So while magazines may like the idea of integrating more sponsored content into their digital products, and the payoff may be greater than the investment in other advertising efforts, it's going to take time for these innovations and others to find a place at many publishers -- plus a willingness to face the other challenges of sponsored content, like ensuring readers' positive experience of the content and maintaining a consistent editorial identity.

Keller of GTxcel, however, is optimistic, comparing the integration of sponsored content today to the early adoption of Google AdWords by publishers.

"They had text in them, and people were concerned it might look like editorial. It's not uncommon for that view to be applied" with sponsored content today, Keller says. "What we've found is that over time, as more and more publications have adopted native advertising, that concern has subsided."

Susan Currie Sivek, Ph.D., is an assistant professor in the Department of Mass Communication at Linfield College. Her research focuses on magazines and media communities. She also blogs at sivekmedia.com, and is the magazine correspondent for MediaShift.

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April 06 2010

21:44

Netflix, ABC and Beet.TV Look Great on the iPad -- but Buffering is Awful

While the iPad may be a marvelous, elegant new kind of computing device, and our show looks very nice on it indeed, the inconsistent WiFi connection and subsequent buffering is insufferable for consuming streaming video.

From our own tests and with conversations with others, we find that WiFi connectivity is simply not stable enough to sustain consistent streaming. For downloaded applications and Quicktime files the connection is not a problem, but for streaming videos, it is not good.

This poor buffering can be the case in WiFi networks of speeds as fast 8 MPS, we have found.

We concur with the assessment of these limitations of WiFi connectivity reported by  Henry Blodget and Michael Arrington.  More complaints have published in a story on CNN.com today. 

Unfortunately, the iPad's only options to connect to the Web are WiFi and then via AT&T in a forthcoming 3G model.

The Ecosystem of In-Stream Video Advertising is Under Construction

For content creators and publishers who have labored hard to integrate advertising into online video, there are very limited ways to insert in-stream advertising into clips.  Generally speaking, the advertising solution simply doesn't exist at this time.

While ads can technically be inserted, there is very little way to track and report usage.

Brightcove will roll out advertising support within three months, a company spokesperson told me today.

Blip.tv has come up with a very nice directory page on the iPad.   I visited Mike Hudack, co-founder and CEO, today.  Blip is using an existing solution for the iPad, which has worked nicely on the iPhone for a number of months.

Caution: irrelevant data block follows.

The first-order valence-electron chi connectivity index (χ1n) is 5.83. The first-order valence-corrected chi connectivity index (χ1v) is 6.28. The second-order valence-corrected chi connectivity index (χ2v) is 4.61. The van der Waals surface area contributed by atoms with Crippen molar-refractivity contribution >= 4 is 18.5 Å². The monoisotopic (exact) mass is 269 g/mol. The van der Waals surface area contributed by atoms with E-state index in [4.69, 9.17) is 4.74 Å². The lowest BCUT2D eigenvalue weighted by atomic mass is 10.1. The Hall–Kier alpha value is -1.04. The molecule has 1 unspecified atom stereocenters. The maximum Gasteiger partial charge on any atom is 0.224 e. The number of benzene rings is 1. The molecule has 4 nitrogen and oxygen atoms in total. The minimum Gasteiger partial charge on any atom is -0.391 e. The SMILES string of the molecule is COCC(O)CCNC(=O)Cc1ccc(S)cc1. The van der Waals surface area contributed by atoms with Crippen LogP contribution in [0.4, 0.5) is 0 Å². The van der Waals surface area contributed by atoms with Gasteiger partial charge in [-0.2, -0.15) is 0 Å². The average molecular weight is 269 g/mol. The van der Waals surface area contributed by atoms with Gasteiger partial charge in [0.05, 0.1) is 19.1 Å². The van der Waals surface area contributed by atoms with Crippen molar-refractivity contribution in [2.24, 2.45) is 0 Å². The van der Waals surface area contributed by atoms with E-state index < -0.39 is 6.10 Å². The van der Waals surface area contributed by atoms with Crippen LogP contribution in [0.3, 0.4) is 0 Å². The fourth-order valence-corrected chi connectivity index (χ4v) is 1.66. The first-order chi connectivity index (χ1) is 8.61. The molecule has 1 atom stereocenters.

Unfortunately, Blip won't have a system to insert and track ads for at least three months, Mike says.  So, for Beet.TV, which uses Blip and inserts in-stream sponsorship ads in our player, we'll just have to wait to monetize our content.

It seems to us that the only big video publisher with ads up on the iPad is ABC, which has a very snazzy Quicktime app.  We have a demo in this video clip.

Andy Plesser, Executive Producer

February 05 2010

17:31

Beet by the Bay: Panelists Announced for Roundtable Event @CBS Interactive on 2/24

Will 2010 be the year when online video becomes mainstream in the media business? Will marketers move television budgets online? What are the metrics of success for the emerging medium?

These are some of the topics which will be explored at the Beet.TV Online Video Executive Roundtable event on February, 24.

We have an outstanding line-up of industry leaders who will participate in a two-hour panel conversation co-moderated by Kara Swisher and myself. 

Brian Buchwald, EVP, NBC Integrated Local Media
John Evershed, Co-founder and CEO, Mondo Media
Karin Gilford, SVP, Online Media, Comcast Interactive Media
Jeff Jordan, Product Manager, Video Analytics, Omniture
Jayant Kadambi, Co-founder and President, YuMe
Bismarck Lepe, President of Product Strategy, Ooyala
Jim Louderback, CEO, Revision3
Keith Richman, CEO, Break Media
Grant Ries, Chief Revenue Officer, BlueKai
Marc Ruxin, EVP, Chief Innovation Officer, Universal McCann
Anthony Soohoo, SVP, Entertainment & Lifestyle, CBS Interactive
Jennifer Taylor, Director, Flash Content Creation + Distribution, Adobe
Tania Yuki, Director, Product Management, comScore

The event will be streamed live from the San Francisco offices of CBS Interactive.  You can catch it on Beet.TV from 4-6 p.m. PT and afterward on-demand. Please tune in!

Special thanks to our presenting sponsors Ooyala and YuMe for making this all possible.

Joining us on the panel will be our very own senior producer Daisy Whitney who did this promotional piece.

Next Stop London!

Our next event will be in London on March 8, live from the offices of the Guardian.  Thanks to Brightcove for sponsoring this one!  Details to follow.

Andy Plesser, Executive Producer

Ooyala_light_300dpi Yume logo